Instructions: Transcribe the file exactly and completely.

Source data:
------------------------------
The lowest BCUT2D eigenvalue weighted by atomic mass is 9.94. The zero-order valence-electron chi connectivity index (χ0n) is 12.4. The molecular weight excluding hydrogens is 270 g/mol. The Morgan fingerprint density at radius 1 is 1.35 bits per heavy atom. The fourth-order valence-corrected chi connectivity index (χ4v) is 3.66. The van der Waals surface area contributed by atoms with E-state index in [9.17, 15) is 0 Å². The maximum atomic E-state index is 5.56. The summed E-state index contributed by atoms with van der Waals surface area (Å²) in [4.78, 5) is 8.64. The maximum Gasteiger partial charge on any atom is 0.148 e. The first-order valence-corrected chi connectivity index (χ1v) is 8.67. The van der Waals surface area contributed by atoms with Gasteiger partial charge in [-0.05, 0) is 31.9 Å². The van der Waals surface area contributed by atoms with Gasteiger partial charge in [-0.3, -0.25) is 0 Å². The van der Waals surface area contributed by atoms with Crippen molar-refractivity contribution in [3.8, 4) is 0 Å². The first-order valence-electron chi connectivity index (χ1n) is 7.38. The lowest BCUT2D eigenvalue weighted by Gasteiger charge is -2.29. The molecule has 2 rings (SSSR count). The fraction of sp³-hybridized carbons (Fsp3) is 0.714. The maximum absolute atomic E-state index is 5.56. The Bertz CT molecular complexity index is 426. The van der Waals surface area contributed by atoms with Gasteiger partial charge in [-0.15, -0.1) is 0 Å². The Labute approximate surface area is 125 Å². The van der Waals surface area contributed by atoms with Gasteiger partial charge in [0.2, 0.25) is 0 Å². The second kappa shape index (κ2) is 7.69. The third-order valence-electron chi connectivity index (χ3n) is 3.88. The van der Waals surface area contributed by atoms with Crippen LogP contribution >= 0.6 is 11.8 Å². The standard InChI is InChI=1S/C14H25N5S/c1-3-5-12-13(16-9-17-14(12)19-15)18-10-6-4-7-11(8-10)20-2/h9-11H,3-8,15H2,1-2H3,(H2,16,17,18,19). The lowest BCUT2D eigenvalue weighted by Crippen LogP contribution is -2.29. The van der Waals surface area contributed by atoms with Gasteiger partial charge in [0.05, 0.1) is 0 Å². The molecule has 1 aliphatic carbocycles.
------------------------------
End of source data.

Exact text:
The lowest BCUT2D eigenvalue weighted by atomic mass is 9.94. The zero-order valence-electron chi connectivity index (χ0n) is 12.4. The molecular weight excluding hydrogens is 270 g/mol. The Morgan fingerprint density at radius 1 is 1.35 bits per heavy atom. The fourth-order valence-corrected chi connectivity index (χ4v) is 3.66. The van der Waals surface area contributed by atoms with E-state index in [9.17, 15) is 0 Å². The maximum atomic E-state index is 5.56. The summed E-state index contributed by atoms with van der Waals surface area (Å²) in [4.78, 5) is 8.64. The maximum Gasteiger partial charge on any atom is 0.148 e. The first-order valence-corrected chi connectivity index (χ1v) is 8.67. The van der Waals surface area contributed by atoms with Gasteiger partial charge in [-0.05, 0) is 31.9 Å². The van der Waals surface area contributed by atoms with Gasteiger partial charge in [-0.3, -0.25) is 0 Å². The van der Waals surface area contributed by atoms with Crippen molar-refractivity contribution in [3.8, 4) is 0 Å². The first-order valence-electron chi connectivity index (χ1n) is 7.38. The lowest BCUT2D eigenvalue weighted by Gasteiger charge is -2.29. The molecule has 2 rings (SSSR count). The fraction of sp³-hybridized carbons (Fsp3) is 0.714. The maximum absolute atomic E-state index is 5.56. The Bertz CT molecular complexity index is 426. The van der Waals surface area contributed by atoms with Gasteiger partial charge in [-0.15, -0.1) is 0 Å². The Labute approximate surface area is 125 Å². The van der Waals surface area contributed by atoms with Gasteiger partial charge in [0.2, 0.25) is 0 Å². The second kappa shape index (κ2) is 7.69. The third-order valence-electron chi connectivity index (χ3n) is 3.88. The van der Waals surface area contributed by atoms with Crippen LogP contribution >= 0.6 is 11.8 Å². The standard InChI is InChI=1S/C14H25N5S/c1-3-5-12-13(16-9-17-14(12)19-15)18-10-6-4-7-11(8-10)20-2/h9-11H,3-8,15H2,1-2H3,(H2,16,17,18,19). The lowest BCUT2D eigenvalue weighted by Crippen LogP contribution is -2.29. The van der Waals surface area contributed by atoms with Gasteiger partial charge in [0.05, 0.1) is 0 Å². The molecule has 1 aliphatic carbocycles.